Tracing method definition in core and stdlibs?

Discussion in 'Ruby' started by John Wells, Mar 20, 2009.

  1. John Wells

    John Wells Guest

    Hi guys,

    I'm interested in tracing method definition in core and stdlibs.
    However, I'm not sure how to hook in the process at such an early

    For example, if I put the following code in trace.rb:

    [Class, Module].each do |n|
    n.class_eval do |clz|
    def method_added(x)
    puts "Method==#{x}"

    And then call

    $ ruby -rtrace.rb -e 'puts "test"'

    I only see two "Method==" outputted...both "Method==method_added", and
    both obviously in response to this code itself.

    Is there a way to hook in earlier?

    John Wells, Mar 20, 2009
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  2. Probably not as many methods of the standard library are define in C
    code and I doubt that will trigger a method_added.

    Btw, what do you need that for?


    Robert Klemme, Mar 20, 2009
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  3. John Wells

    John Wells Guest

    Yes, but I'd expect to see a good bit that were ruby too, correct?

    I'd like to create a utility method that would allow me to easily see
    everywhere a method (file name, line number) is defined...I have it
    working for scripts I write myself, but only going forward from that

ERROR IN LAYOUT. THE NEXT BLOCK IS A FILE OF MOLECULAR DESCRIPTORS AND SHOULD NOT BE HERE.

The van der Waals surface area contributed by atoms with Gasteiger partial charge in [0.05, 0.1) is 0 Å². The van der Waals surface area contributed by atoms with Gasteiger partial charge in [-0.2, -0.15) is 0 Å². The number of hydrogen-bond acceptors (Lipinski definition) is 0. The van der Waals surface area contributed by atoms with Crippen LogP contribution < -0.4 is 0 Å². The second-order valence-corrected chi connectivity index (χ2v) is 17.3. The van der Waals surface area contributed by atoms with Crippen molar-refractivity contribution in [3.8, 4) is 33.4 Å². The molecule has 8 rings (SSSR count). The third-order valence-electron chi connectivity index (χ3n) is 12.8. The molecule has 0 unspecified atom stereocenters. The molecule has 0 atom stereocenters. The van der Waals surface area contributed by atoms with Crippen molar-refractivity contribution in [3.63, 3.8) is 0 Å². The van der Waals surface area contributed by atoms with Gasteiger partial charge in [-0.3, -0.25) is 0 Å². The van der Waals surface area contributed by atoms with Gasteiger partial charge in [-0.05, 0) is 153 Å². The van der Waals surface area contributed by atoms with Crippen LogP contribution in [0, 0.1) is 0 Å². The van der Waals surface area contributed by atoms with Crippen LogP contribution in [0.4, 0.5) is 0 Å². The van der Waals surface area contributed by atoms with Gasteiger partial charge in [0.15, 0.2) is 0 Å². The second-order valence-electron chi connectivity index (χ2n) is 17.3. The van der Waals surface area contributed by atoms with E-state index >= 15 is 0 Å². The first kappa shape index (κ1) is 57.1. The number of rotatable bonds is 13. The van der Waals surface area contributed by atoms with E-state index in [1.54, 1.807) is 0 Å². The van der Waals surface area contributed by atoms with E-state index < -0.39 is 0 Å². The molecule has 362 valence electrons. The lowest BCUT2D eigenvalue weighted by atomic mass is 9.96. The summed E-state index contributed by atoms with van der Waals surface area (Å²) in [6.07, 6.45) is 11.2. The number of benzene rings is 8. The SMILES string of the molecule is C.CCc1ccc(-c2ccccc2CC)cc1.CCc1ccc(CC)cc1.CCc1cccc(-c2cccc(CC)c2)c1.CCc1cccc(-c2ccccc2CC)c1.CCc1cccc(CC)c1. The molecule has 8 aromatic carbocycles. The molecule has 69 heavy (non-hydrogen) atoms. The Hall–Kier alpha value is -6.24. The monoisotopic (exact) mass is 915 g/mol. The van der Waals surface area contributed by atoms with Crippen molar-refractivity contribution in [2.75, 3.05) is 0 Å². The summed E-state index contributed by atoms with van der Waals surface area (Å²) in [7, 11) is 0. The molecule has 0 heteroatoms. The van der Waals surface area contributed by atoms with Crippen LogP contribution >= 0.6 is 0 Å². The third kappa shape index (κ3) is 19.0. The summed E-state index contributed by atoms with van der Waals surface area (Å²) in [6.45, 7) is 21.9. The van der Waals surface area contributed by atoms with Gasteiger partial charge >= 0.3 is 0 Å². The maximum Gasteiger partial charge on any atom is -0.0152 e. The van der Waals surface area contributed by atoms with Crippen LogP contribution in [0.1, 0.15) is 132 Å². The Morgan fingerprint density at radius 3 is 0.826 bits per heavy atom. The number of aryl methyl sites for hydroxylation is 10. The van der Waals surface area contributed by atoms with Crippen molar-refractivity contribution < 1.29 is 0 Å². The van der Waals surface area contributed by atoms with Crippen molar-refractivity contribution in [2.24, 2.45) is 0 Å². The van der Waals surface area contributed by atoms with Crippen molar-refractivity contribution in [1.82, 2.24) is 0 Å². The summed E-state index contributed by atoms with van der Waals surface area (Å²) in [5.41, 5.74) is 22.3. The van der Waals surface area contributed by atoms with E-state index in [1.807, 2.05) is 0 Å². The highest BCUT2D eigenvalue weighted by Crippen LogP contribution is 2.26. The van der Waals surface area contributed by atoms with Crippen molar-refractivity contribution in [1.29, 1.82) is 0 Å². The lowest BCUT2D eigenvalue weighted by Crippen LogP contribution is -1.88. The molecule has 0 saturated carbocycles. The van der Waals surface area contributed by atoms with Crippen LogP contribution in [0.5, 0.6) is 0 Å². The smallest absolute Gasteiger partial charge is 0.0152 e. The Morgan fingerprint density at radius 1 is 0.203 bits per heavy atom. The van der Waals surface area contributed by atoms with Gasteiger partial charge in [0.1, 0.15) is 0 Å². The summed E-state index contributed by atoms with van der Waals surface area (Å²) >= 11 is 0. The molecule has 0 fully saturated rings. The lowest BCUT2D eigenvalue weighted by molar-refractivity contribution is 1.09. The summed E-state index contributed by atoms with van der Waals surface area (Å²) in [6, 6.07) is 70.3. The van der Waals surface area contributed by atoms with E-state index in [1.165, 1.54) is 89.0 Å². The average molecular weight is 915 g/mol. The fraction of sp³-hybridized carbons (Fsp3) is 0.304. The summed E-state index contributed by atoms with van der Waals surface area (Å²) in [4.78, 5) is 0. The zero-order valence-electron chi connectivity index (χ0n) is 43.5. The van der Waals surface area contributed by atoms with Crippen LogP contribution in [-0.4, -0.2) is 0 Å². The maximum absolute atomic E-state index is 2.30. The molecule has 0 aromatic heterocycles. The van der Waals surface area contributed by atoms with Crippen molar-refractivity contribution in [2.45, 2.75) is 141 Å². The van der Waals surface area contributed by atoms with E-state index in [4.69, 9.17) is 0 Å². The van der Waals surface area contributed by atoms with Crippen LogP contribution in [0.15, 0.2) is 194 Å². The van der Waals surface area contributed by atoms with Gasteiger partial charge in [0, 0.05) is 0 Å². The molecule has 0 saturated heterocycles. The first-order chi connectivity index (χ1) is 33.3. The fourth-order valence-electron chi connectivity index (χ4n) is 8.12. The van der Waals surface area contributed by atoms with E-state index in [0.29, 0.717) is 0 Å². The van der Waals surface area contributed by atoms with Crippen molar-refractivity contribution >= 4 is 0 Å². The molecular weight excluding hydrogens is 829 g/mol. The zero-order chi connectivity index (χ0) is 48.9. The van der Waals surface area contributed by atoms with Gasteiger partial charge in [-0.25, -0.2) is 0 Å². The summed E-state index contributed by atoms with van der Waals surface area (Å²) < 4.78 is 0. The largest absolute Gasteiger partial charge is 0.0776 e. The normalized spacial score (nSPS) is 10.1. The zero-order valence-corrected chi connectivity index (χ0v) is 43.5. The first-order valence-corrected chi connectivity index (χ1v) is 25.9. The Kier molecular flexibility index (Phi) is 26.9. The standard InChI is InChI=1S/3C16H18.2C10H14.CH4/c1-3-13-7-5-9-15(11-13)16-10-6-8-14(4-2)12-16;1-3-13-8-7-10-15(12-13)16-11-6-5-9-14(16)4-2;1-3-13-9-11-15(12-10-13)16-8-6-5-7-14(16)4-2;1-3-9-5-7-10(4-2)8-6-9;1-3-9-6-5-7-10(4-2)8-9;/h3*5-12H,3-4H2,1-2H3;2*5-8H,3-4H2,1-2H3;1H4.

script scope...not back through the libs. So I'd like to hook in
    early...before any ruby files are loaded at all.
    John Wells, Mar 20, 2009
  4. John Wells

    John Wells Guest

    Is there any way to accomplish this in 1.8.x?

    John Wells, Mar 20, 2009
  5. Lack of responses to me indicates that you probably need to hack Ruby's
    C core to achieve what you want. If you just want to see method
    definitions you can as well get Ruby sources and search through them.

    Kind regards

    Robert Klemme, Mar 21, 2009
  6. John Wells

    John Wells Guest

    Thanks Robert. I wasn't thinking properly about it. I believe you were
    correct in saying most everything loaded before doing a simple puts is
    just C code...the more I thought about it (and after running strace to
    verify), it seems that no external ruby libs are loaded up by the
    interpreter assuming that your code doesn't do any specific requires.
    So, the code I showed gave no results correctly...but if you change it

    $ ruby -rtrace.rb -e 'require "net/http"'

    You get the expected results. So, in lieu of having rubinius, I think
    that's the best you can expect. Everything else you'd have to dive
    into the C for. And honestly, I don't really care about the C...I'm
    more interested in being able to debug libraries and gems that are
    more promiscuous than they should be.

    I appreciate your help and guidance.

    John Wells, Mar 21, 2009
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